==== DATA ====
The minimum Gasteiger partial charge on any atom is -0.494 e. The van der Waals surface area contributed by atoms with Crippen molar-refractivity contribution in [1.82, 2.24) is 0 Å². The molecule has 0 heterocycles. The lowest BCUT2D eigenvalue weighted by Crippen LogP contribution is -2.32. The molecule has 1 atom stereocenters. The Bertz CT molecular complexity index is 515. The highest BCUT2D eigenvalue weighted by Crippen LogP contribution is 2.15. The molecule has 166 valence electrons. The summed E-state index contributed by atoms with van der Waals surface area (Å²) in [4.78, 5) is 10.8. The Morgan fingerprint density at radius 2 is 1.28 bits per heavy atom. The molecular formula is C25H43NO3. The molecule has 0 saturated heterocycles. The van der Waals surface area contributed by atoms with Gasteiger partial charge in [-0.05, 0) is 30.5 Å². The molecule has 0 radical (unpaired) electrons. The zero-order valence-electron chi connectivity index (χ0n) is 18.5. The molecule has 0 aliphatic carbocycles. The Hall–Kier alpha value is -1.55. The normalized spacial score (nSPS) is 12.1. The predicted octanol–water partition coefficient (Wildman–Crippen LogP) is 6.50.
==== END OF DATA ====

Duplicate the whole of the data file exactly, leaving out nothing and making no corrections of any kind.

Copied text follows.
The minimum Gasteiger partial charge on any atom is -0.494 e. The van der Waals surface area contributed by atoms with Crippen molar-refractivity contribution in [1.82, 2.24) is 0 Å². The molecule has 0 heterocycles. The lowest BCUT2D eigenvalue weighted by Crippen LogP contribution is -2.32. The molecule has 1 atom stereocenters. The Bertz CT molecular complexity index is 515. The highest BCUT2D eigenvalue weighted by Crippen LogP contribution is 2.15. The molecule has 166 valence electrons. The summed E-state index contributed by atoms with van der Waals surface area (Å²) in [4.78, 5) is 10.8. The Morgan fingerprint density at radius 2 is 1.28 bits per heavy atom. The molecular formula is C25H43NO3. The molecule has 0 saturated heterocycles. The van der Waals surface area contributed by atoms with Gasteiger partial charge in [-0.05, 0) is 30.5 Å². The molecule has 0 radical (unpaired) electrons. The zero-order valence-electron chi connectivity index (χ0n) is 18.5. The molecule has 0 aliphatic carbocycles. The Hall–Kier alpha value is -1.55. The normalized spacial score (nSPS) is 12.1. The predicted octanol–water partition coefficient (Wildman–Crippen LogP) is 6.50.